The first thing that we could ruin was the subway tile. The people who installed the previous counter top used really large amounts of caulk, so we had to be very careful prying the backsplash away from the tiles. We managed to uninstall the counter with only 1 broken tile and two that were pulled out of their grout. A number of tiles that would've been behind the backsplash were also missing. We found some tiles under the counter on top of the cabinets, but we are still missing 2.5 tiles. I will head to the Historic Albany Foundation Parts Warehouse this weekend to try to find properly worn replacements.
The second thing I could ruin was the sink. Someone from the Old House Web forum suggested I look for sinks at Ikea. I shot her down and then marched out and bought a sink from Ikea. It wasn't expensive, but it took two trips to Paramus, NJ to get it and I didn't want to make a third trip. The sink only had one faucet hole and we needed two so I got out my trusty Off Brand Rotary Cutter and porcelain bit and hoped for the best. I taped everything because I was worried about chipping, but it turns out that the OBRC worked like a dream.
The third thing I could ruin was the counter top. Fortunately the sink installation didn't require me to cut a rectangle in the oak slab, I don't think my 10$ jig saw would've been up for the job. Since I didn't think my wimpy cordless circular saw (it seems I don't have a lot of faith in my tools) was going to do a very nice job either, we dragged the 9 foot long, 100 pound counter top to the basement so we could cut it on the table saw. This worked superbly, but it was a little nerve wracking for me. Obviously I couldn't use the fence, so I tried to dig up some geometry skills to ensure a square cut. I'm not saying that the cuts were square, but I'm saying that if you don't have a T-square with you and you squint your left eye a little, they look pretty good.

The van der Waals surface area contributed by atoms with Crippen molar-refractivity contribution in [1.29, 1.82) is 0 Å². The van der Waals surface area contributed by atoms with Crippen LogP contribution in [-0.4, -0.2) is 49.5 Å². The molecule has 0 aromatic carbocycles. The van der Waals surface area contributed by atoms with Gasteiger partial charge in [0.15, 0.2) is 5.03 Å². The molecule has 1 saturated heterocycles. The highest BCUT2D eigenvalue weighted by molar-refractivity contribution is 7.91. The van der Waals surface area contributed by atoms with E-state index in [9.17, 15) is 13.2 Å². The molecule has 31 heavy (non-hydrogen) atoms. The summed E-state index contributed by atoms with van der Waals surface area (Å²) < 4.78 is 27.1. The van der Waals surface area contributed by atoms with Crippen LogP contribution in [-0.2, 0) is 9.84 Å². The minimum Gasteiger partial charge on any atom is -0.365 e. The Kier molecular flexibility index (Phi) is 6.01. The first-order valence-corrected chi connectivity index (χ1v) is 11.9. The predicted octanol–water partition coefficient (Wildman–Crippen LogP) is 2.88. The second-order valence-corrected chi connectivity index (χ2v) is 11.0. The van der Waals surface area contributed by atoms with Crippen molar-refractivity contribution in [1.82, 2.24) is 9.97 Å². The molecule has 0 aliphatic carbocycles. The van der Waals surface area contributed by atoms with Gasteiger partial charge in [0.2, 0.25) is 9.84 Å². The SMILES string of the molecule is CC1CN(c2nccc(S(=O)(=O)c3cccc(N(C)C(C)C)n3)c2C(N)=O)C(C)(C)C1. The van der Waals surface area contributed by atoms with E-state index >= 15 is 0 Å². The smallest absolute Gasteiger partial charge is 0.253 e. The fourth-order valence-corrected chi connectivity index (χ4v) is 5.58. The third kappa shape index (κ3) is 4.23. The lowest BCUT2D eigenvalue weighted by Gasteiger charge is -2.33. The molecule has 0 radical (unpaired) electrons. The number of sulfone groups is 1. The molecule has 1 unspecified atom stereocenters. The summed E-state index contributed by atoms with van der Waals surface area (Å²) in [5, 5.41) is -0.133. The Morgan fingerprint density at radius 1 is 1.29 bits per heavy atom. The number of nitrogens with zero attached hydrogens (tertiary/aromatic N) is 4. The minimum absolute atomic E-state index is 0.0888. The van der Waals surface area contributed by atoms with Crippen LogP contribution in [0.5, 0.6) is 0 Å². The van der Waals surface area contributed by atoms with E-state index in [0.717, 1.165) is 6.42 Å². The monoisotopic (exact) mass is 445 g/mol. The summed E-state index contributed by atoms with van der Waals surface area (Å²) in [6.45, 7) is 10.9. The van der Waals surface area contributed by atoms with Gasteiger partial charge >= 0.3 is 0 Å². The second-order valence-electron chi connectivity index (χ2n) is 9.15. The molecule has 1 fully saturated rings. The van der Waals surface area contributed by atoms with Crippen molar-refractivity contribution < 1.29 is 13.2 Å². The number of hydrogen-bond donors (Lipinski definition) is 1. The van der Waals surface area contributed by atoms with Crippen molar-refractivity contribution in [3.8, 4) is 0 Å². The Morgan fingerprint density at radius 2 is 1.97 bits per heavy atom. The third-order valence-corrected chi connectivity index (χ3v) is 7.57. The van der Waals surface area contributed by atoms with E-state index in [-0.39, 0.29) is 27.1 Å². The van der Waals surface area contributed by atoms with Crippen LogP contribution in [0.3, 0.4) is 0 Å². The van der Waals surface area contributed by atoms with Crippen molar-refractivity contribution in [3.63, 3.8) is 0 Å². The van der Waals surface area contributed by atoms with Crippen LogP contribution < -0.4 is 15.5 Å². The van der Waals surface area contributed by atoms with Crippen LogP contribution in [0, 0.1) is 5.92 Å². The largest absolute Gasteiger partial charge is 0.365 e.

The right side of the counter butts up against the wall, so I tried to scribe it and then measured that angle and then tried to cut it so it would fit. For this one you'd have to squint both eyes, but it looks OK. The back corner is about 1/2" from the wall, but when I put the cookie jar full of dog treats there no one will know, so don't tell them.
Here are some pics:
The oil rubbed bronze disposer flange has not arrived yet, so the sink is not fully functional, but Chris finally got the right supply lines yesterday (plumbing always requires at least 3 trips), so we have water. Hurrah!
The gap on the right side of the sink is where the disposer switch will go when we get that wired up.
I'm sure I'll ruin something during that project too...